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Thomson and Scott Ltd
Food & Drink
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Tell us your business story to date...
I'm Amanda Thomson, founder and CEO of Thomson & Scott. I gave up a career as a BBC reporter to run away to Paris and ultimately launch a portfolio of low and no-sugar sparkling wines, which I branded Thomson & Scott Skinny Champagne and Skinny Prosecco. 10 years ago I was a reporter for the BBC. Covering arts at the Cannes Film Festival gave me a definite taste of the champagne lifestyle, and also the realisation that not all wines are created equal. The journalist in me was curious and wanted to find out more. My light bulb moment was when I discovered you could have great-tasting Champagne without the addition of those deadly white granules. I wondered why people always ask what’s in their food but never what’s in their wine. And when I tell people that most wine is not vegetarian, they can’t quite believe it. That’s why I'm proud that my Prosecco is both organic and vegan certified. Thomson & Scott Skinny Champagne Grand Cru, was the tricky one to create and then get out there. Now the rest of the portfolio simply follows in its big sister’s glamorous wake! Thomson & Scott Skinny Prosecco has taken off in a way we could never have imagined – it’s been called the basic bitch drink by The Guardian, which first made me laugh and then made me think, “Wow, I think we’re now a ‘thing’” I want the bar call to ultimately be “Do you want Prosecco or Skinny Prosecco?”
What can we look forward to seeing from you?
We are expanding rapidly. We are launching on the East Coast U.S. from spring and look to take our brand to Australia this summer. We also have lots of interest from Canada, South Africa and Scandinavia. To bolster this we are also launching a second Champagne this year, and a couple of other exciting sparkling wines too!
How will your business change the world?
Everyone is now obsessed with what's in their food but no one is asking, "What's in my bottle?" So we are leading the way in getting people to think much more about the provenance of their wine. We're also shouting loudly about transparency - we want consumers to know how wine is made and importantly what goes in it! Labelling needs to be clearer and again, we've already put a lot more information on our bottles than any of our competitors. This has the potential to change the way in which people consume wine. It should be less about wine jargon and more about honesty and truthful practice.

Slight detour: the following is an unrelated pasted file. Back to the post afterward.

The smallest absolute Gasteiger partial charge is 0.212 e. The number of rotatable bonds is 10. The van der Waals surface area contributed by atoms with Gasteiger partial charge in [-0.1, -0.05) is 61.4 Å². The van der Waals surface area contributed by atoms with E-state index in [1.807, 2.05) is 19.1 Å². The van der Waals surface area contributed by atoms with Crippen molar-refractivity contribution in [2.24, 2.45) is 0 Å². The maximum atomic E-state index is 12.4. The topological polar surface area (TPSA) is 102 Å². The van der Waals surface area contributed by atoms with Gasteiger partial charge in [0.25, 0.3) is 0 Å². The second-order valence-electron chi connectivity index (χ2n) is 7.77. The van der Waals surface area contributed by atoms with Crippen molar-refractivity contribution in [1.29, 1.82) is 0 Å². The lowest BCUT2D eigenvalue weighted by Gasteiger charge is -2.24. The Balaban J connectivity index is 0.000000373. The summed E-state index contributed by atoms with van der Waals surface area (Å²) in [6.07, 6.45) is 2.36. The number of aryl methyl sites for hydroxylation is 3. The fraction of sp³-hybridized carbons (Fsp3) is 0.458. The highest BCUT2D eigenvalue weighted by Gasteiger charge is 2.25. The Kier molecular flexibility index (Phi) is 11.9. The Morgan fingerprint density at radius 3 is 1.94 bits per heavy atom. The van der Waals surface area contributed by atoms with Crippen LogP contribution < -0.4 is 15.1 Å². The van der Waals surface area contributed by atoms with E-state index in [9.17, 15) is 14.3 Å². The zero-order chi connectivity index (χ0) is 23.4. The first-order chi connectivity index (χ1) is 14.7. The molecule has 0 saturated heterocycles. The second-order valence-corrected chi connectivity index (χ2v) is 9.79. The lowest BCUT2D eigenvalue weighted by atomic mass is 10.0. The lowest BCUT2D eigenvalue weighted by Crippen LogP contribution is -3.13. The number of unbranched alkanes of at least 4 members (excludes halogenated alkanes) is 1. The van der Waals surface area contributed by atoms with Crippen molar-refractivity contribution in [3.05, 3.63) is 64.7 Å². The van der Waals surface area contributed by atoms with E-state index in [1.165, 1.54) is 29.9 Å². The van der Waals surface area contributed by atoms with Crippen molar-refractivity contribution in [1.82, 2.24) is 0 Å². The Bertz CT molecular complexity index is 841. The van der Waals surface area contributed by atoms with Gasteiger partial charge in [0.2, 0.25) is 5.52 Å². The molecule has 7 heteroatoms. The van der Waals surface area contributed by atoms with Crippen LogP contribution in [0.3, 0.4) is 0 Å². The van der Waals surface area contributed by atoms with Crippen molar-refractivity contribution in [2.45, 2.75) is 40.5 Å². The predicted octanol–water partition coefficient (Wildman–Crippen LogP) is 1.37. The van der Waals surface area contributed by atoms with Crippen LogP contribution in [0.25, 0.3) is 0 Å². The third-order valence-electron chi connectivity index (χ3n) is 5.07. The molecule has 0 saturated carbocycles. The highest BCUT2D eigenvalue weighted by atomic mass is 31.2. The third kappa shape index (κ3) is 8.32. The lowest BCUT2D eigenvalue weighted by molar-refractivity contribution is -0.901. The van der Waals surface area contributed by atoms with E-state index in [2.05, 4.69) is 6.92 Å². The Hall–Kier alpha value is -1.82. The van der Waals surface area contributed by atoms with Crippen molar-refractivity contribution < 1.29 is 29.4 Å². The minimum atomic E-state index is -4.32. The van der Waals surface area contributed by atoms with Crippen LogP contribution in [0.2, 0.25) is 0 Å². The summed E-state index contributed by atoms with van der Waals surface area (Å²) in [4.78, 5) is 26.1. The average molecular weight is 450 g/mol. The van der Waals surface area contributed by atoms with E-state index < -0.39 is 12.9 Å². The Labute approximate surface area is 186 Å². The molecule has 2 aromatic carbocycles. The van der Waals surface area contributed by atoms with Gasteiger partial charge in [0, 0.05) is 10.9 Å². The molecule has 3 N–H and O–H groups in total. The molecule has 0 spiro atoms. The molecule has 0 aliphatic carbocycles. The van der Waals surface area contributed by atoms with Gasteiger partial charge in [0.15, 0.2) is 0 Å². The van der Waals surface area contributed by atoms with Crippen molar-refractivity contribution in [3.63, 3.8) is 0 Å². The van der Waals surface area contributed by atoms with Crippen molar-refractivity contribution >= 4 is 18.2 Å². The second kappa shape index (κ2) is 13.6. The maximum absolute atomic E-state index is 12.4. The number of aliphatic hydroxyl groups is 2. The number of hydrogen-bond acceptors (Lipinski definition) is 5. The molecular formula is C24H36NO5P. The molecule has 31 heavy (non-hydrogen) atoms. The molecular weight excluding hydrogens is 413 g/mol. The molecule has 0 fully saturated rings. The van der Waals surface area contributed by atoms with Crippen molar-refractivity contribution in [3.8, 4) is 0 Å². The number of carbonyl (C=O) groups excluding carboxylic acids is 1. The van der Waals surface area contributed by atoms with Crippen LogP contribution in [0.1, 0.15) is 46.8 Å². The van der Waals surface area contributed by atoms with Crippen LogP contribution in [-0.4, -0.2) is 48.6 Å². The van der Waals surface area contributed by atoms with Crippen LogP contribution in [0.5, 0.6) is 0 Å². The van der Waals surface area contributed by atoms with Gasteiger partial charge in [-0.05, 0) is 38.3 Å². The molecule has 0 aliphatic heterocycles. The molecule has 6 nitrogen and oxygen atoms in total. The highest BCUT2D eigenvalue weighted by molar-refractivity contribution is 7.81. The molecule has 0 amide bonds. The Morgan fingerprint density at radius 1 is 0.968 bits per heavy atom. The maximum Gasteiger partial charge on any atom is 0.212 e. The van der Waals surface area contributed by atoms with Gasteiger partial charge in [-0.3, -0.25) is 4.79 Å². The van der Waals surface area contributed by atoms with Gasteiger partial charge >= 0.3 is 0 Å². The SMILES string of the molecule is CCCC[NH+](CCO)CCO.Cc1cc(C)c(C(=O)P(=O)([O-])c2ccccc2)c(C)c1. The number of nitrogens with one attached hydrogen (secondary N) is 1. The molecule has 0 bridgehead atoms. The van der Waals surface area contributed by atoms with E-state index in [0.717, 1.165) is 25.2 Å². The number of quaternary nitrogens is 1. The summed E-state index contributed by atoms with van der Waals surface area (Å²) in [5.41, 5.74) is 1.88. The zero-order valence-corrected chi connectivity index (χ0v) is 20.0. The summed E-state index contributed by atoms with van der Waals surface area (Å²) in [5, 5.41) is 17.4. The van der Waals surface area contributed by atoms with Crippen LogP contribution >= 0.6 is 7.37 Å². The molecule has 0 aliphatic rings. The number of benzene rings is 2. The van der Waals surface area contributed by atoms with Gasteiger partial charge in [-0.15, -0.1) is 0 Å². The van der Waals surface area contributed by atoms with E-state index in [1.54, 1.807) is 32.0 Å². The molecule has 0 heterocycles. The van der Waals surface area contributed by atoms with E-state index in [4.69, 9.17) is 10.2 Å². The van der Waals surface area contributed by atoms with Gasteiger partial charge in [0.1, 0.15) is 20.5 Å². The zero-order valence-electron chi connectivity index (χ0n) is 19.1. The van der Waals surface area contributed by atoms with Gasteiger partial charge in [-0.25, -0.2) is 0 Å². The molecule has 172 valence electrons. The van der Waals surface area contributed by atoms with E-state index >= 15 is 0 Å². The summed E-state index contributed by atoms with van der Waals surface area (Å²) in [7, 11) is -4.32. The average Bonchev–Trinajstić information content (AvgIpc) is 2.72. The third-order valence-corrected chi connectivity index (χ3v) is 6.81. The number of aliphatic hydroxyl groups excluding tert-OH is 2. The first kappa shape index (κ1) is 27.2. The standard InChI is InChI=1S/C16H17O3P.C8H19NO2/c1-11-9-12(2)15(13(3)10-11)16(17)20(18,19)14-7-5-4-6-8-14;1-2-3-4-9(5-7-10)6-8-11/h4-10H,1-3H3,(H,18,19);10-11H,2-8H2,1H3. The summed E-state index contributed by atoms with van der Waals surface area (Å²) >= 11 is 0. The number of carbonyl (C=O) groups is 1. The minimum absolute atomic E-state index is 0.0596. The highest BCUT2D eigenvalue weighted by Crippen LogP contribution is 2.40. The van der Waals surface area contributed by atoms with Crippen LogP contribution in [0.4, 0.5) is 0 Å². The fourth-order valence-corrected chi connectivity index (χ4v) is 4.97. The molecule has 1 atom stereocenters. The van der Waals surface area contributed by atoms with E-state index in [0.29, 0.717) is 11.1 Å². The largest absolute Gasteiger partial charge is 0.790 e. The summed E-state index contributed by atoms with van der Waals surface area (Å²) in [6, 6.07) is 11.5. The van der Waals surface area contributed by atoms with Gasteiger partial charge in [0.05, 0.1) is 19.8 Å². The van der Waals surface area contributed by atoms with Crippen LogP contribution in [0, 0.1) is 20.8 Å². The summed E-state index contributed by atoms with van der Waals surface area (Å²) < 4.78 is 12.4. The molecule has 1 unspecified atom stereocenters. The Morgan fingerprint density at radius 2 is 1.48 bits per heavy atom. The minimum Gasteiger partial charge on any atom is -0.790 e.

Tell us about your products/services in more detail...
Thomson & Scott Skinny Prosecco, which contains up to 7g of sugar per litre, was the number one searched product on Selfridges’ website, including the food and drink, tech, beauty and fashion sections. It continues to be Selfridges’ biggest selling wine online.
Customers have also had the chance to upgrade from business to first class with Thomson & Scott Skinny Champagne Grand Cru Brut and Rosé – which contains up to 0.1g of sugar per litre, developed with the help of celebrated French Champagne producer Alexandre Penet.
Thomson & Scott Skinny Champagne Grand Cru Brut and Rosé, and Thomson & Scott Skinny Prosecco are vegan with the Prosecco also made using 100% organic Glera grapes.
Is there anything you can offer to help other startup businesses?
I think it’s the amount of noise I’m able to make. The big money brands have become faceless, and their stories have been lost. We’re fulfilling a need that most customers are only too happy to find out exists. They know all these decisions about how my brand is growing are mine. Each new product that we are bringing to market are specifically chosen by me for people who think like I do. I don’t want to second-guess what other people might want. But I think there are enough consumers out there keen to change their lifestyles to a lower sugar one without compromising on taste and quality.
The funding bit is statistically tougher for women, but on a positive note, female entrepreneurs are easier to notice because there are fewer of us. I never like to think about my gender as a barrier, and I feel I’d be doing my daughter a disservice in taking that stance. Arguably, the more corporate suits there are somewhere, the more pointed your difference. If I’m completely honest, I find being underestimated can sometimes be a super useful weapon in business. The more people think you’re no competition, the more space you have to get on a take over the world without being interrupted!
As for advice for newbies, if you’re 100% sure it’s a brilliant idea, don’t let anyone tell you otherwise. All that’s holding you back from success is often your own fears, so tackle that head on. It is crazy hard work, so only do it if you are prepared to live and breathe the business. Being obsessed is essential.
Is there any help that are you looking for?
I am currently recruiting for an in-house tech genius because so much of what we do as a business lives online. We're also always on the lookout for exciting, energetic people to bring something unique and disruptive to the table -whether they are a seasoned professional or someone just starting out.